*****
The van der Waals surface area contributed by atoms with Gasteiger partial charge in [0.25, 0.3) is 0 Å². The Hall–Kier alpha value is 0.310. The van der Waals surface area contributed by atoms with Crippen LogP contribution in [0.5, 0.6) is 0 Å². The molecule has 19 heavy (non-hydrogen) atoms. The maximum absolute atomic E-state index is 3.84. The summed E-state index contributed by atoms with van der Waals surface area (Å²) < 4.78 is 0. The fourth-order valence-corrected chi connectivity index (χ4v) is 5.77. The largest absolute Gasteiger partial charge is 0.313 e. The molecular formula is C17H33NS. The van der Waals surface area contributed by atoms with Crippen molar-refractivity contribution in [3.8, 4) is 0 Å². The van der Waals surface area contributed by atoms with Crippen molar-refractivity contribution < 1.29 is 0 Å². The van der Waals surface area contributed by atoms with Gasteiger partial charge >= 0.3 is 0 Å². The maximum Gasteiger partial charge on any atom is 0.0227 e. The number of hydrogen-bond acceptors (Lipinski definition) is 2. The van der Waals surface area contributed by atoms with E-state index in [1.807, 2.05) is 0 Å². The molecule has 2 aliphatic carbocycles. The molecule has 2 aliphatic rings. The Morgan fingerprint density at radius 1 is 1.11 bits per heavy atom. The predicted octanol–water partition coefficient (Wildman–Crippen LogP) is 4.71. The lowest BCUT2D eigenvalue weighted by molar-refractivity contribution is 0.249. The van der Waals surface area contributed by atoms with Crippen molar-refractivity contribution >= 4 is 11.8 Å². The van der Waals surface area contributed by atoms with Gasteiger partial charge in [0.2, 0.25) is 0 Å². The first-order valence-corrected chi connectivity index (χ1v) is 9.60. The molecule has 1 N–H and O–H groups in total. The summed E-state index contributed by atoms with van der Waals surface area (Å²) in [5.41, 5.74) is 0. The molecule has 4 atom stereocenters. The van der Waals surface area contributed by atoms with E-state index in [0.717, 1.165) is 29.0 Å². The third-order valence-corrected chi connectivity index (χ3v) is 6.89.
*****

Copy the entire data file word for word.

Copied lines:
The van der Waals surface area contributed by atoms with Gasteiger partial charge in [0.25, 0.3) is 0 Å². The Hall–Kier alpha value is 0.310. The van der Waals surface area contributed by atoms with Crippen LogP contribution in [0.5, 0.6) is 0 Å². The molecule has 19 heavy (non-hydrogen) atoms. The maximum absolute atomic E-state index is 3.84. The summed E-state index contributed by atoms with van der Waals surface area (Å²) < 4.78 is 0. The fourth-order valence-corrected chi connectivity index (χ4v) is 5.77. The largest absolute Gasteiger partial charge is 0.313 e. The molecular formula is C17H33NS. The van der Waals surface area contributed by atoms with Crippen molar-refractivity contribution in [3.8, 4) is 0 Å². The van der Waals surface area contributed by atoms with Crippen molar-refractivity contribution < 1.29 is 0 Å². The van der Waals surface area contributed by atoms with Gasteiger partial charge >= 0.3 is 0 Å². The maximum Gasteiger partial charge on any atom is 0.0227 e. The number of hydrogen-bond acceptors (Lipinski definition) is 2. The van der Waals surface area contributed by atoms with E-state index in [1.807, 2.05) is 0 Å². The molecule has 2 aliphatic carbocycles. The molecule has 2 aliphatic rings. The Morgan fingerprint density at radius 1 is 1.11 bits per heavy atom. The predicted octanol–water partition coefficient (Wildman–Crippen LogP) is 4.71. The lowest BCUT2D eigenvalue weighted by molar-refractivity contribution is 0.249. The van der Waals surface area contributed by atoms with Crippen molar-refractivity contribution >= 4 is 11.8 Å². The van der Waals surface area contributed by atoms with Gasteiger partial charge in [0.2, 0.25) is 0 Å². The first-order valence-corrected chi connectivity index (χ1v) is 9.60. The molecule has 1 N–H and O–H groups in total. The summed E-state index contributed by atoms with van der Waals surface area (Å²) in [5.41, 5.74) is 0. The molecule has 4 atom stereocenters. The van der Waals surface area contributed by atoms with E-state index in [0.717, 1.165) is 29.0 Å². The third-order valence-corrected chi connectivity index (χ3v) is 6.89.